PHILADELPHIA (CBS) – Chris Stigall spoke with Howard Stoeckel, the former CEO of Wawa, about the 50th anniversary of the company Wednesday on Talk Radio 1210 WPHT.
Click below to listen to the podcast…
Stoeckel stated one of their goals is to be as user-friendly as possible.
“We want to be convenient. Customers are time-starved. They’re going to work, they’re running errands, they’re going home, they want gas, they want a breakfast, and they want a lunch or dinner. We have to be convenient. That’s why we build big stores on major intersections and why we cluster our stores. We have stores within a mile or two of each other because we want to appear bigger than we are and simplify the lives of our consumers,” he said.
He commented on their plans to continue growing, both in new regions and at home.
“You have to expand to create shareholder value over the long term. We looked around the country and we found there wasn’t anyone quite like Wawa in Florida. The Florida economy had bottomed out, there was real estate available and our goal was to expand in Florida, but to continue to expand here.”READ MORE: WATCH LIVE: New Jersey Gov. Phil Murphy Gives Winter Weather Briefing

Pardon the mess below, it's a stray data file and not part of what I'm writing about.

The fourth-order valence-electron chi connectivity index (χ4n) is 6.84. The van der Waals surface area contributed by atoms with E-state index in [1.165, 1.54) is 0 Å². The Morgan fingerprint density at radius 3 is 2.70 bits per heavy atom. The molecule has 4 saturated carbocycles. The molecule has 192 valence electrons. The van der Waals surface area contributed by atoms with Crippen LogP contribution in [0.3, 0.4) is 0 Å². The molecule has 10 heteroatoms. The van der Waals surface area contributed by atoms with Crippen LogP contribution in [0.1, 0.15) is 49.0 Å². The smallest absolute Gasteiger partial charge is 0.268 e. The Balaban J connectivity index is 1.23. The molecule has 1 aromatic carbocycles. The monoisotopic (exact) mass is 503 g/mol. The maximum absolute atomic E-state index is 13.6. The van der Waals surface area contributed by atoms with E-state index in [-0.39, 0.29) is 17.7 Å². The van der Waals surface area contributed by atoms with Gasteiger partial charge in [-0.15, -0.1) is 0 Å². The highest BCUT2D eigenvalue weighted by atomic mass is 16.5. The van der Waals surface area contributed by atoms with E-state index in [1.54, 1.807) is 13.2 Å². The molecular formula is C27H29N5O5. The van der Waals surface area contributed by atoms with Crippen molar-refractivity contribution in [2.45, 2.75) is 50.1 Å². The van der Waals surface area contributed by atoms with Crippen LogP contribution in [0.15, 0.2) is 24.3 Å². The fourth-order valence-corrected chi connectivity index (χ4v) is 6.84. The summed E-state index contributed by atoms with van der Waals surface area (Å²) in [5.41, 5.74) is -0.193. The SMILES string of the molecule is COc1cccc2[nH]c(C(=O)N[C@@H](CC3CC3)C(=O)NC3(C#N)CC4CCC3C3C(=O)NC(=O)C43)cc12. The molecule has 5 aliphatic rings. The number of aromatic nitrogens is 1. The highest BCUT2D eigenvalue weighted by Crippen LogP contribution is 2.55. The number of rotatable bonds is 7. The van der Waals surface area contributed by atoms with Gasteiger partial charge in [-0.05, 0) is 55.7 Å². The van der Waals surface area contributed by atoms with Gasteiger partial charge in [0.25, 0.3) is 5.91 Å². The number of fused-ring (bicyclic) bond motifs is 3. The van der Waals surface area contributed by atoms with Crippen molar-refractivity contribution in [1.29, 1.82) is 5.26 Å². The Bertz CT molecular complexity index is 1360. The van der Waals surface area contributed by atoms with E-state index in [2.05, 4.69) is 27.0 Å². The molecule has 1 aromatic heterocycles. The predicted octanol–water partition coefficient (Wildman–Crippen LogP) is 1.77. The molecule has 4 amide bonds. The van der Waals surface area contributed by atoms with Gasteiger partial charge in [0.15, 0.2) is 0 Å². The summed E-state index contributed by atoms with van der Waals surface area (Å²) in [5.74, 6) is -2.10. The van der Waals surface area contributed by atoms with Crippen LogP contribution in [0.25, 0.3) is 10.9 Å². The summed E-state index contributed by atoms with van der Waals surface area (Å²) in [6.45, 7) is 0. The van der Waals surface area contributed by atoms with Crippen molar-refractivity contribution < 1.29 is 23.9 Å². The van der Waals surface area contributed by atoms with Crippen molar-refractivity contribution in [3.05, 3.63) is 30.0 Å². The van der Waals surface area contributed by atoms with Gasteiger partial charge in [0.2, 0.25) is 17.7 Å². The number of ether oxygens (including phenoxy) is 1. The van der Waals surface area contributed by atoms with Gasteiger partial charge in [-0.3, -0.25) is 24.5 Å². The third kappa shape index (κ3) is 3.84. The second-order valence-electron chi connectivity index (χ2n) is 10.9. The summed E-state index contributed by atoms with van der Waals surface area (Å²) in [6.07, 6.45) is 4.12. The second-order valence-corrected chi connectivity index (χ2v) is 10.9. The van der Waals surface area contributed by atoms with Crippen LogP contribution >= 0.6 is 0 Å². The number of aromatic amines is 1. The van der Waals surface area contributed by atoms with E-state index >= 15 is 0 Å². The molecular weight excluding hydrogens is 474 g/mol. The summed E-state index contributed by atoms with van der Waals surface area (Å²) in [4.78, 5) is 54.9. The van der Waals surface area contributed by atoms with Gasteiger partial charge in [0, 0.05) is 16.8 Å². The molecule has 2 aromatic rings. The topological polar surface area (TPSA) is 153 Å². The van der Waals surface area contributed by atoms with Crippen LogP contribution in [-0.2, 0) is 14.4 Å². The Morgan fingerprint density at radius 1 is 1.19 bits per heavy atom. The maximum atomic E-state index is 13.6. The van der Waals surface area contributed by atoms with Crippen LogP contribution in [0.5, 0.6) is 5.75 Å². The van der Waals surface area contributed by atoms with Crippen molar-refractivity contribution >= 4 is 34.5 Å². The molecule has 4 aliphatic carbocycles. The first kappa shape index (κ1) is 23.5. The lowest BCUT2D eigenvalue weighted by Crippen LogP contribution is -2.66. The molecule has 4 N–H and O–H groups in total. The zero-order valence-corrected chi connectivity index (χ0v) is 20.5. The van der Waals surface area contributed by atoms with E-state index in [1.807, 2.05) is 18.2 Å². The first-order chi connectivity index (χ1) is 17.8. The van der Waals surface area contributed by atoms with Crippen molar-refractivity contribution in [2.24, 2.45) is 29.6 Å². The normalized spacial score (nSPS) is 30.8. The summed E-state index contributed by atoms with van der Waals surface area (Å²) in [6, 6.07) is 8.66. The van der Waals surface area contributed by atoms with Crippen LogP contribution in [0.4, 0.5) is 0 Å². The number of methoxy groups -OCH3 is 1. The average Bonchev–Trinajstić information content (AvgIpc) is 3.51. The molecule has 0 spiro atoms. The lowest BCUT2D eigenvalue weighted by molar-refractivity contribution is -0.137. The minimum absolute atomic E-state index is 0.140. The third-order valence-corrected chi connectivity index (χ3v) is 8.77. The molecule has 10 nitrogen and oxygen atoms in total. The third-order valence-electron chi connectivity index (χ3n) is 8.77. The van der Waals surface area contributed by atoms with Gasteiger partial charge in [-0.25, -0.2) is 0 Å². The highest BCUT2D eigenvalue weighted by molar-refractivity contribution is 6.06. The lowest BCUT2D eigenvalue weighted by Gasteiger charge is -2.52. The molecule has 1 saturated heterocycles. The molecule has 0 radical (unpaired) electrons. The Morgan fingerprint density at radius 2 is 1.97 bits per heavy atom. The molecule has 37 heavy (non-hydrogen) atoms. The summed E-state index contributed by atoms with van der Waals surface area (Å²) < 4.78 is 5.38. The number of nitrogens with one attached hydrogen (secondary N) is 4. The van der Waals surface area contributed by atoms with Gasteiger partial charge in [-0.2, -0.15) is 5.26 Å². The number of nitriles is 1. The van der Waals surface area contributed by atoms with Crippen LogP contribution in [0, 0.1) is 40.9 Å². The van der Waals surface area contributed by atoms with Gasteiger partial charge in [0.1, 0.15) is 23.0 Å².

Stoeckel stated the founding culture of Wawa is what enabled their continued success.
“We’ve been privately held throughout our history. We share ownership with our associates. They own 37 or 38 percent of the company. It’s all about serving others…serving communities, serving our associates, serving our customers, making their lives better, helping them achieve their potential. Those three things are, basically, what we call the moral compass of the business. That’s what makes Wawa, Wawa. Wawa’s become a living brand because of our people,” he said.
Stoeckel currently serves as the Vice-Chairman on Wawa’s board of directors and has written a book entitled, The Wawa Way, which is currently on sale in stores.
To celebrate their 50th year, Wawa is giving away free coffee to everyone today.MORE NEWS: 10 Injured In Frick Park Bridge Collapse In Pittsburgh, Officials Say